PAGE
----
Sunday, October 09, 2011

Another good day here.

Indian Summer is here!  For those of you readers who are not familiar with the term, Indian Summer is a warm spell that occurs in mid to late October, after the first frost of the season.  We had our first frost earlier this week, when the temps dropped into the 30s overnight.  Not a hard frost; but there was evidence of some hoarfrost on the grass one morning earlier last week.  This was followed by yesterday, where the high was in the upper 70s (25C) and today where the high was about 83F (28C).  Tomorrow is supposed to be just as warm and then I believe it is to cool down for the rest of the week.

The family and I spent a good part of the day today, picking apples and pumpkins at a farm in East Brunswick, the town where I grew up.  While most of the town is developed and suburban, there are big parts that are still rural.  This hearkens back to my very young days when East Brunswick was about 75% rural and farms.  Now that is probably closer to about 10 or 15%.  Anyway, in all we picked about 20 pounds (10 kilos) worth of apples and maybe about 40 pounds (20 kilos) in three large pumpkins.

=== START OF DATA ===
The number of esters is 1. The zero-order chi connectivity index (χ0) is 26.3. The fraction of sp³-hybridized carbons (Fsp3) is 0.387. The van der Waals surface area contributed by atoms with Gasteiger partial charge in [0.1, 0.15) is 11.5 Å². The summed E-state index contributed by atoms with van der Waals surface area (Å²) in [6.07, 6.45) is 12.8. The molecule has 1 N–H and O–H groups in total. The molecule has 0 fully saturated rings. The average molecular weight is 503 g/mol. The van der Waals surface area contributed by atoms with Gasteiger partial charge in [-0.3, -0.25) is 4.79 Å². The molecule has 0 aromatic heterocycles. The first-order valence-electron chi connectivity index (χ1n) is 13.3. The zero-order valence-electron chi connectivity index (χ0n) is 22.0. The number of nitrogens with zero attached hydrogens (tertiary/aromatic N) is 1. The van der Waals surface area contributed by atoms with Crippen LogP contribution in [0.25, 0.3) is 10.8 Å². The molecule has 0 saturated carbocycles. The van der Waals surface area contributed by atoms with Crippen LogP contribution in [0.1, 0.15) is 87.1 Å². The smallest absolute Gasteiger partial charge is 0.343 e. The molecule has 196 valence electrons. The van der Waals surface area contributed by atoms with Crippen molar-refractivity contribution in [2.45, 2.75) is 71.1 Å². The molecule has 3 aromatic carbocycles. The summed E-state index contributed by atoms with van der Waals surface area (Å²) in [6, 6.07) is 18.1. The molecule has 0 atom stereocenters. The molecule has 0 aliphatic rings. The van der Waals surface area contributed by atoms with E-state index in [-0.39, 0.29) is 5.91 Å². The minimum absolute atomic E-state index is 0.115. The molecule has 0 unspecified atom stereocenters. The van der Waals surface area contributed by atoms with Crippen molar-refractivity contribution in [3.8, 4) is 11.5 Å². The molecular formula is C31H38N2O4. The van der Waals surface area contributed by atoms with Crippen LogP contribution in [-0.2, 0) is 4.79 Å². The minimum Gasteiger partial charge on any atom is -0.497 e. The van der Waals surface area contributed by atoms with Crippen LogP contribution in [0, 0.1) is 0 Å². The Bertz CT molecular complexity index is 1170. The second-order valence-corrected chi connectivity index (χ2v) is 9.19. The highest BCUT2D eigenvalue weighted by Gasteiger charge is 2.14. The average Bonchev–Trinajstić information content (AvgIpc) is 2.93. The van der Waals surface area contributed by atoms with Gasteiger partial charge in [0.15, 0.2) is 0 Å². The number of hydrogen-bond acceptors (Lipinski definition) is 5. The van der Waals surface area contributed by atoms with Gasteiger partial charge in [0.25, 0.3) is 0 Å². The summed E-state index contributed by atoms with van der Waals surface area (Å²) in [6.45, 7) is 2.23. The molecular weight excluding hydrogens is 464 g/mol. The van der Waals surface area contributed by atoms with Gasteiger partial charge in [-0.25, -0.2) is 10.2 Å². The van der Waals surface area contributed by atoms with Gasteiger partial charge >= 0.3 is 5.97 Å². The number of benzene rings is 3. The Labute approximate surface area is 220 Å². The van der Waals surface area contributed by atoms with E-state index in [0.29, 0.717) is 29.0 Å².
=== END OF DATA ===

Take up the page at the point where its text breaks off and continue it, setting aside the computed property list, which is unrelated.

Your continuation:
When I got home, I managed to get some "on the air" time before dinner.  I worked T32C on 12 Meters for a third band.  The more I listen to that team operate the more and more impressed I am with them.  I can only relate about the CW side of things, but they identify after EVERY transmission which is great!  No guessing who's on the air here.  They work at a good clip; but they are not overwhelming with the code speed.  It's about 23 WPM which is very comfortable for me.  And they just seem to be super organized.  They are doing superb considering that. according to their press briefings, their main shipment container of gear never made it to the island.

After working T32C, I hopped on down to 20 Meters and worked Dick K2UFT who was on the air as N4V, a special event commemorating the Vibroplex keys that were made in Norcross, GA for a time.  Dick was really slick on the bug, it was a joy to work him.  And I was totally unaware of this special event, so it was good to run into him, as he explained for me what was going on.  I feel a bit embarrassed by that, as I try to stay on top of these kind of things so that I can pass them on to you all.  But Dick was a very gracious tutor and I always love working special events.  There are so many that never make an effort to put a CW station on the air - I was so glad to find this one.

Lastly, I was able to end the day by working N4BP on 20 Meters as K6JSS/4 from Florida.  I had horrid local QRN on 20 Meters this evening; but Bob's signal was so strong that it rose above the noise like it wasn't even there.  It's nice to get a K6JSS station in the log so early on in the week.

Here's hoping that these good band conditions last for a while!

72 de Larry W2LJ
QRP - When you care to send the very least!

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